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Pepsin promotes proliferation of laryngeal and pharyngeal epithelial cells. Laryngoscope 2012 Jun;122(6):1317-25



Pubmed ID


Pubmed Central ID




Scopus ID

2-s2.0-84861808837   54 Citations


OBJECTIVE/HYPOTHESIS: Laryngopharyngeal reflux (LPR) is thought to be a significant risk factor for laryngeal squamous cell carcinoma (SCC), but causality has never been proven. It is accepted that chronic reflux into the esophagus can induce metaplastic changes in esophageal mucosa with subsequent increased risk of esophageal adenocarcinoma, but no similar associations have been established for LPR and laryngopharyngeal SCC. The objective of this study was to test the hypothesis that reflux of pepsin into the laryngopharynx can promote carcinogenesis.

STUDY DESIGN: Translational research study.

METHODS: Normal human laryngeal primary epithelial cell cultures and hypopharyngeal FaDu SCC cells were exposed to human pepsin and analyzed by Human Cancer PathwayFinder and miRNA Superarrays, flow cytometry, and Western blot to determine the effect of pepsin on carcinogenesis. Laryngeal biopsy specimens taken from cancer patients and normal control subjects were analyzed for the presence of pepsin by Western blot.

RESULTS: Microarray analysis demonstrated that pepsin significantly altered the expression of 27 genes implicated in carcinogenesis and also affected the expression of 22 microRNAs known to be altered in human head and neck cancers. Pepsin increased proliferation in both FaDu SCC cells and cultured normal laryngeal epithelial primary cells by increasing S phase distribution on flow cytometry analysis in a time- and dose-dependent manner. Furthermore, pepsin was detected in 60% (3/5) human laryngeal cancer biopsies, absent in all (0/5) normal control specimens.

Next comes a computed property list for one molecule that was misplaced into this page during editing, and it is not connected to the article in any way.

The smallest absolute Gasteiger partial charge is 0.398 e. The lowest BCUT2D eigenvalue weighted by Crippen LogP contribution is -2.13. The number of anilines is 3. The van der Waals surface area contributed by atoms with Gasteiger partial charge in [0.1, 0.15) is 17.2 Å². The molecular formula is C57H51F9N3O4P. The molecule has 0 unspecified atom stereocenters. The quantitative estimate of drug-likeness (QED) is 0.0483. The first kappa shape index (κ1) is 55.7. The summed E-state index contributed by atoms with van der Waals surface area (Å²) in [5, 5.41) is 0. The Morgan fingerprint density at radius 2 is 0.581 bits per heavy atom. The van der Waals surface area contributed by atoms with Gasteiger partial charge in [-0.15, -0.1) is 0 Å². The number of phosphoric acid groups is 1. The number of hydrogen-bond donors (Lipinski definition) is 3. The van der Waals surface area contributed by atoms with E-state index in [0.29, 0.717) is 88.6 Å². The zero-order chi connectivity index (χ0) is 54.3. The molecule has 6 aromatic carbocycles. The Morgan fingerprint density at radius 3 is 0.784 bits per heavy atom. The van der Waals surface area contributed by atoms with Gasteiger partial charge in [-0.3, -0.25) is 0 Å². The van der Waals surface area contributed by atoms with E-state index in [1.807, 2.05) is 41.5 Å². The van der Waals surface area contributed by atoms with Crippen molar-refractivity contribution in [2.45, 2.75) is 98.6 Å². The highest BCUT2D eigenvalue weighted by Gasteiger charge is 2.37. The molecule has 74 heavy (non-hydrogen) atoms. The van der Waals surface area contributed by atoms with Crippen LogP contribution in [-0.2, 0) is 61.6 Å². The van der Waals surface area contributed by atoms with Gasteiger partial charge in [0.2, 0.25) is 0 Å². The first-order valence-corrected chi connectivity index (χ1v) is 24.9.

CONCLUSIONS: These data support a role for refluxed pepsin in the promotion of epithelial proliferation and carcinogenesis of the larynx and pharynx.

Author List

Johnston N, Yan JC, Hoekzema CR, Samuels TL, Stoner GD, Blumin JH, Bock JM


Joel H. Blumin MD Chief, Professor in the Otolaryngology department at Medical College of Wisconsin
Jonathan Bock MD Associate Professor in the Otolaryngology department at Medical College of Wisconsin
Nikki Johnston PhD Associate Professor in the Otolaryngology department at Medical College of Wisconsin

MESH terms used to index this publication - Major topics in bold

Biopsy, Needle
Blotting, Western
Case-Control Studies
Cell Proliferation
Cells, Cultured
Epithelial Cells
Flow Cytometry
Fluorescent Antibody Technique
Laryngeal Neoplasms
Microarray Analysis
Pepsin A
Polymerase Chain Reaction
Reference Values
Sensitivity and Specificity
jenkins-FCD Prod-480 9a4deaf152b0b06dd18151814fff2e18f6c05280